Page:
9. Thanks for the tips Hendrik. Doing exercise back and forth to the job is probably the best advice you can get. I'm a firm believer in taking the small everyday chances for exercise. Taking the stairs, walking instead of phoning colleagues etc. Since a few months I now always take the bike. I don't even have a bus card anymore. The only problem is that it only takes me 5-10 minutes to go to work since I moved : )
    In theory I guess I could take a long detour. In practice I'm afraid that most of the time I will be too stressed to take the extra time. Stupid really. I need to change my life.

  10. hi
    i hiked along kungsleden path and i looked sarek from skierfte pointofview but this summer i want enter hiking in rapadalen valley. well, what it means you wright "there is not trails": no marked trails (with signs) or not trails?
    because i want arrive lulep spadnek walking along rapa river, is it possible following a path or there is no way and just marsh and meadow?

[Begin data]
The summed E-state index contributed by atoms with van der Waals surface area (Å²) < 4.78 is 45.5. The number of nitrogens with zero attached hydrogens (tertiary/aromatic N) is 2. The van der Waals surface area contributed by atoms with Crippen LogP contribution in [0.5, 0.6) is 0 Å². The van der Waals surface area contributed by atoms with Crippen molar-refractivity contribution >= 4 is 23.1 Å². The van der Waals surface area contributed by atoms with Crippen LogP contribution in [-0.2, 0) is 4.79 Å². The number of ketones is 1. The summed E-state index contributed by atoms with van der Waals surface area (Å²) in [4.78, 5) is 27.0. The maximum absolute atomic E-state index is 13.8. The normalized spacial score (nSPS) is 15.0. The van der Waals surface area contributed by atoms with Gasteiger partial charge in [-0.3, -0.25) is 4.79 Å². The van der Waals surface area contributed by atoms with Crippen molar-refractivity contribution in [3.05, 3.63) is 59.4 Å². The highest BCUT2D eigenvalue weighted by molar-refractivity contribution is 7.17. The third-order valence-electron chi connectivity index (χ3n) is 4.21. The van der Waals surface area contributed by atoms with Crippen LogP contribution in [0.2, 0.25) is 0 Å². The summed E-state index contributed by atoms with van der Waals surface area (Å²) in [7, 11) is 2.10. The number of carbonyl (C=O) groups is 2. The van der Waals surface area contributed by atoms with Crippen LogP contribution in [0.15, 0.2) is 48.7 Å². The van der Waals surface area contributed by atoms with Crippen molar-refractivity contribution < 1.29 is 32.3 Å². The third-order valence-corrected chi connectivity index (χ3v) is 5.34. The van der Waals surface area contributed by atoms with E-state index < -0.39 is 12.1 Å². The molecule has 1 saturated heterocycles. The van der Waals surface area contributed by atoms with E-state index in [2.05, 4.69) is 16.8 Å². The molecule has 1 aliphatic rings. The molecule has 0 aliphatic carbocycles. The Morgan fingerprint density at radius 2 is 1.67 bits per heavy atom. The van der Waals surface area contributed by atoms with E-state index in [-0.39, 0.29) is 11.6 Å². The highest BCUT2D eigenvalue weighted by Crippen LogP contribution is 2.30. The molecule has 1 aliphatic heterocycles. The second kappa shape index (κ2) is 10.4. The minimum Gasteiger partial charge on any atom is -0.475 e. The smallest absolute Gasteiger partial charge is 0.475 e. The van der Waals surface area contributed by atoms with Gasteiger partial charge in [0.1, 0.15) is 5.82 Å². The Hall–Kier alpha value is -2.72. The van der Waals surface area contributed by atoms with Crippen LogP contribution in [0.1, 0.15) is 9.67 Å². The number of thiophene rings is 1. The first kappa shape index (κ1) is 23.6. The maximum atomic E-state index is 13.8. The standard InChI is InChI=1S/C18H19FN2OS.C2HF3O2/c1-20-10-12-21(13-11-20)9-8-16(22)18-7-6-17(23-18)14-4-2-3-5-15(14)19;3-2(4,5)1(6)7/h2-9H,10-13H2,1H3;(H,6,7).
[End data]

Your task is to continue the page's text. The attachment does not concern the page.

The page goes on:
thank you for your answer
    by rakshasi from italy

  11. I meant no marked trails. From the guidebook I've read (Claes Grundsten, Sarek), I gather there is some beaten path through the Rapavalley to Lulep Spadnek, but I wouldn't count in it being clearly visible at all times. Anyway the route that you are proposing is a described suggested route. On the other hand it should be hard to get really lost in this valley. In any case there is definetely a way to go there. My suggestion is to get some kind of guidebook and a map. From the description in Grundstens book (In swedish) I would think that the best way to go is to hire a boat to drop you off near Nammasj. The route starts there and it is a lot easier than walking around the Skierffe cliff on foot.